On pg 34 of the report entitled “REVIEW OF THE LOCAL AUTHORITY WATERS PROGRAMME” the author Dr Matt Crowe notes:
In 2019, the EPA commenced developing a system for tracking the main KPIs for the River Basin Management plan and this would have included a mechanism for tracking progress with the two PAA targets mentioned above so it is possible that a mechanism and information exists within the overall State system but it does not appear to be publicly accessible.
Dr Crowe’s report was published in Jan 2021
A key commitment in the Programme for Government, is launching a new strengthened River Basin Management Plan to help Ireland protect, improve and sustainably manage our water environment to 2027.
A public mechanism to track KPIs underpins the RBMP
Under the current RBMP there are no public KPIs for LAWPRO, ASSAP, the related regional/national committees, the water related roles within local authorities, or the implementation bodies
Part 1 presents an assessment of the overall strategic landscape within which LAWPRO sits, together with some implications for the future direction of LAWPRO.
Part 2 presents the assessment of LAWPRO drawing on some of the key learnings from the strategic review set out in Part 1.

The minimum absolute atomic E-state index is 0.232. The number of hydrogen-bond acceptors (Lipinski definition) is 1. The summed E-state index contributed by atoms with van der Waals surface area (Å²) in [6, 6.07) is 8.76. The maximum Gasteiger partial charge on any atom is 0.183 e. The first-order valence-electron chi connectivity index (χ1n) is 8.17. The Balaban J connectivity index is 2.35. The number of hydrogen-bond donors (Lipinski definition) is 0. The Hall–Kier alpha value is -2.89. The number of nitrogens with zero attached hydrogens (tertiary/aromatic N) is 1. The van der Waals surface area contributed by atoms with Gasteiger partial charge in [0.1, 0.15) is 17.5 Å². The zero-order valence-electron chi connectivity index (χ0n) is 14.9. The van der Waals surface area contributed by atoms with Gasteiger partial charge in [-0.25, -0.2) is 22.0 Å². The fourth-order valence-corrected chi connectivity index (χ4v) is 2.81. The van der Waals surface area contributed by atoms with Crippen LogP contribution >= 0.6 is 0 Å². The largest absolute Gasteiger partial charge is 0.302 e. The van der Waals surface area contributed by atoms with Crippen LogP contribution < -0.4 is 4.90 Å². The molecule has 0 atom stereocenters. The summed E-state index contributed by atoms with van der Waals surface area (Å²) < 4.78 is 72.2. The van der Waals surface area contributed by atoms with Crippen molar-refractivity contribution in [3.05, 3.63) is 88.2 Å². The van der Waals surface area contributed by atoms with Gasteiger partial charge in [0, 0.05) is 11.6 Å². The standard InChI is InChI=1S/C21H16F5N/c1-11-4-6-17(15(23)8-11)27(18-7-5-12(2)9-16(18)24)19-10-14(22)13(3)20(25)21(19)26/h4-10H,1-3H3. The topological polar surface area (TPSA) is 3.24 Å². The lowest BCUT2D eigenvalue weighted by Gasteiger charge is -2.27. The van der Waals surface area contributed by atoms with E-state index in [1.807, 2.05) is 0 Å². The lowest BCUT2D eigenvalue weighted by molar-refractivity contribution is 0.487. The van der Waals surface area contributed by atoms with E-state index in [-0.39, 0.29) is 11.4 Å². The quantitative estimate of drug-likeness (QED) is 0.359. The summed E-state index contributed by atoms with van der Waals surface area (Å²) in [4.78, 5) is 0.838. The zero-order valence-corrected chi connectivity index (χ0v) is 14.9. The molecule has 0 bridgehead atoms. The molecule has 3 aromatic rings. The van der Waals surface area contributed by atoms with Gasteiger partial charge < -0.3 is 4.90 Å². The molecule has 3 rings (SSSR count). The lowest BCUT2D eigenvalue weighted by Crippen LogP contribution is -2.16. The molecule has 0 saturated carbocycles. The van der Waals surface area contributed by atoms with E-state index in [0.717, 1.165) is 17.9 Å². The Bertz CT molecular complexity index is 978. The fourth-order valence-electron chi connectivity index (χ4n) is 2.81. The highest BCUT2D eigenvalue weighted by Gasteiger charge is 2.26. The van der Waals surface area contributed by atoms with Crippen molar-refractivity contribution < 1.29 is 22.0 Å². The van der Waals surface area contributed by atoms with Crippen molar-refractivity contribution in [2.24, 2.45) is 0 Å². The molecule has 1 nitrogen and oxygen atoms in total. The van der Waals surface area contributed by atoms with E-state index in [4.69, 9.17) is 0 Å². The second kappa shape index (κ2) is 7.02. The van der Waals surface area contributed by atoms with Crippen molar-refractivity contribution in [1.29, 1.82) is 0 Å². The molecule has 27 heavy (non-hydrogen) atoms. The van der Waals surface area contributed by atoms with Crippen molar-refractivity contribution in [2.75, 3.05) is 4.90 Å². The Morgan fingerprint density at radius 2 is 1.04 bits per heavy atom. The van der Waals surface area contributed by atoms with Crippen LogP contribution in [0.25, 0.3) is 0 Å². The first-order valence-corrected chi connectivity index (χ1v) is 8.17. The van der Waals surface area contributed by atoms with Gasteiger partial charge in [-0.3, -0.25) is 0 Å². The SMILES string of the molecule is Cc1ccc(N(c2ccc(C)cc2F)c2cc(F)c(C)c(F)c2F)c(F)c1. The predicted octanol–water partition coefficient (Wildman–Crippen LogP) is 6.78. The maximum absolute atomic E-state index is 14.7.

The main objectives of the assessment were:
Assess the role and contribution of LAWPRO to the current level of progress in implementing the actions outlined in the second-cycle River Basin Management Plan (RBMP).
Complete a full review of the LAWPRO operation, building on work already completed, to consider its effectiveness in delivering on its objectives and to identify opportunities for improving and strengthening its operation during the next RBMP, taking into account the ambition of the third RBMP.
Examine the opportunities for integrating and delivering on water policy, Climate Change, Biodiversity and broader economic, social and environmental sustainability objectives and identify the role that LAWPRO might play in achieving this during the third RBMP cycle. The review is based on an assessment of the documents provided by The Department for Housing, Local Government and Heritage (DHLGH), in particular, the external review of LAWPRO, LAWPRO’s submission to the DHLGH, the research conducted by the Economic and Social Research Institute (ESRI), the business cases for both the Local Authority Waters and Communities Office (LAWCO) and the Local Authority Support and Advice Team (LAWSAT), the 2018 and 2019 Annual Reports for LAWPRO, the Agricultural Sustainability Support and Advisory Programme (ASSAP) internal report, Significant Water management Issues consultation submissions and the current river basin management plan.